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What's Up Magazine

Ronald M. Naditch, P.A.

Mar 20, 2014 04:40PM ● By Cate Reynolds
Image titleRon Naditch, is a graduate of Dickinson College and Maryland Law School (with honors), where he served as an Assistant Editor of the Maryland law Review and finished in the top 10 percent of his day school class. After law school, he served as a law clerk for The Honorable C. Ferdinand Sybert, a judge on the Maryland Court of Appeals. He then served a tour of duty in the United States Coast Guard before going into private practice as an associate of Goodman and Bloom in Annapolis.

After venturing out on his own, for more than 25 years, Ron was a part-time Senior Assistant State’s Attorney in Anne Arundel County, handling murders, rapes, robberies and other major felony cases. During his legal career, Ron represented the Anne Arundel Department of Social Services on a contract basis; he has been a member of the Maryland Attorney Grievance Review Board; and he has been recognized by Martindale Hubbell (a publication that rates lawyers based upon responses from their peers) as an “AV” rated attorney since the mid-1970s. In 1993, the judges of the Anne Arundel County Circuit court appointed him as part-time Master/Examiner and he has served in that position, hearing uncontested divorce cases, for 18 years.

Ron’s law firm has decades of experience successfully handling disputes in the areas of family law (prenuptial agreement, divorce, alimony, domestic violence, and all children related issues), automobile accidents, criminal law, and general civil law. He has been a litigator, a mediator and is also involved in collaborative law.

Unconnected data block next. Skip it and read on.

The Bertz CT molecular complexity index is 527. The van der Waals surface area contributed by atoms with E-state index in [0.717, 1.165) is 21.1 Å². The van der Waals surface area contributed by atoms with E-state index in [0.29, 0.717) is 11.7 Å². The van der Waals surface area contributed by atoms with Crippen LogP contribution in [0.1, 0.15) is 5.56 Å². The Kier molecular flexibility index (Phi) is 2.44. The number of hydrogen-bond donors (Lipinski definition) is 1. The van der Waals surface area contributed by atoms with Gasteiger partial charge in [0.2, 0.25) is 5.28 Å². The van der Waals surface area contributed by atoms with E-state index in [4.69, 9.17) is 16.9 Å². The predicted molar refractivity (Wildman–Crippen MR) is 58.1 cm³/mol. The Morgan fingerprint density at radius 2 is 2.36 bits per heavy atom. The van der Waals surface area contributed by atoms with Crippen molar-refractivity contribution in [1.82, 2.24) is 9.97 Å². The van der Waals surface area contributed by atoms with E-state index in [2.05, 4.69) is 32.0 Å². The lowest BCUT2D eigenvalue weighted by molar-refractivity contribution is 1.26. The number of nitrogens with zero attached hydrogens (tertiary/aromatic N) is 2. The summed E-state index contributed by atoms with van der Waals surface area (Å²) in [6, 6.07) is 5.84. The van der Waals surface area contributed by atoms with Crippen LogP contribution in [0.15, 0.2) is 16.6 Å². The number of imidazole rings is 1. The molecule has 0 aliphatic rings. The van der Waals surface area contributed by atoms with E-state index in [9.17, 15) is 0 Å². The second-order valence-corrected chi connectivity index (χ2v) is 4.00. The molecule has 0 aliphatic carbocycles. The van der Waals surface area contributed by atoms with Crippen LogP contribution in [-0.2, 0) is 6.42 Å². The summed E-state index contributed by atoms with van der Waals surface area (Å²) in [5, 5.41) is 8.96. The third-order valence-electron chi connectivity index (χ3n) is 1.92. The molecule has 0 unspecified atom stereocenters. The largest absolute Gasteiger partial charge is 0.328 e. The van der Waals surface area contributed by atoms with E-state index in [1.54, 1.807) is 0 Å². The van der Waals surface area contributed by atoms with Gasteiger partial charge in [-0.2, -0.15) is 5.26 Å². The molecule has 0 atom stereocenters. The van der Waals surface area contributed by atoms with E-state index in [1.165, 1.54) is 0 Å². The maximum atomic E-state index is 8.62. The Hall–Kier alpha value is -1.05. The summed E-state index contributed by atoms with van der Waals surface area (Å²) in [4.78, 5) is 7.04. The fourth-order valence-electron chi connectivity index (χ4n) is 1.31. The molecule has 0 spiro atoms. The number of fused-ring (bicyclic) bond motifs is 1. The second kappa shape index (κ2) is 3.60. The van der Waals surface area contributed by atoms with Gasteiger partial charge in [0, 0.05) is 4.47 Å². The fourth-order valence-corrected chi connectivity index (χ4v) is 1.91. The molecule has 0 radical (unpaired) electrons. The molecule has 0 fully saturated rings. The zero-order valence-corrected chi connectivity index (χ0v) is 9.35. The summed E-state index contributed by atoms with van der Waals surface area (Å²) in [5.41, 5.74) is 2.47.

Ron considers family law to be a unique legal area and that it is in the best interest of the divorcing parties and their children if they seek to mediate solutions to their problems, as opposed to allowing the courts to mandate decisions about their lives, the lives of their children and their financial assets. A divorce should not be about winners, losers and results that end in scorched earth. Peaceful solutions to divorces inures to the benefit of all parties. An attorney should act as a problem solver, neither accelerating nor aggravating what is often a stormy situation. Ron’s approach is to say to his clients when they come into his office, “Let’s sit down, discuss, mediate and resolve the issues, instead of letting a person in a black robe make a decision about you and your family.”

According to Ron, “I think of myself as a problem solver, not a troublemaker, in family law cases. But if trouble arises, I have the experience to handle it.”

Image titleRonald M. Naditch, P.A.
49 Cornhill Street, Annapolis, MD 21401
410-268-3434 (Annapolis) | 410-269-0077 (Baltimore)
410-269-0636 (Fax) | RMNaditch@aol.com

Q. How does a person who is about to become involved in a family law problem select the right lawyer?

A. 1) Start by checking the lawyer’s rating in Martindale-Hubbell, a publication which rates attorneys based on evaluations from one’s peers. 2) Inquire of friends who have been through a similar situation. 3) Inquire of lawyer friends you may have. 4) Ask people at the courthouse who work for the court in the family law division. 5) Confer with more than one lawyer to make certain that you are comfortable with the person selected. Lawyers are not “one size fits all.” Determine what you are looking for—super aggressive, cerebral, or warm and fuzzy. Look for someone who is responsive in getting back to you, who will not delegate duties to others, and who specializes in the issues that are likely to be involved in your case. This is a very important decision—select wisely.

Ron Naditch, Ronald M. Naditch, P.A.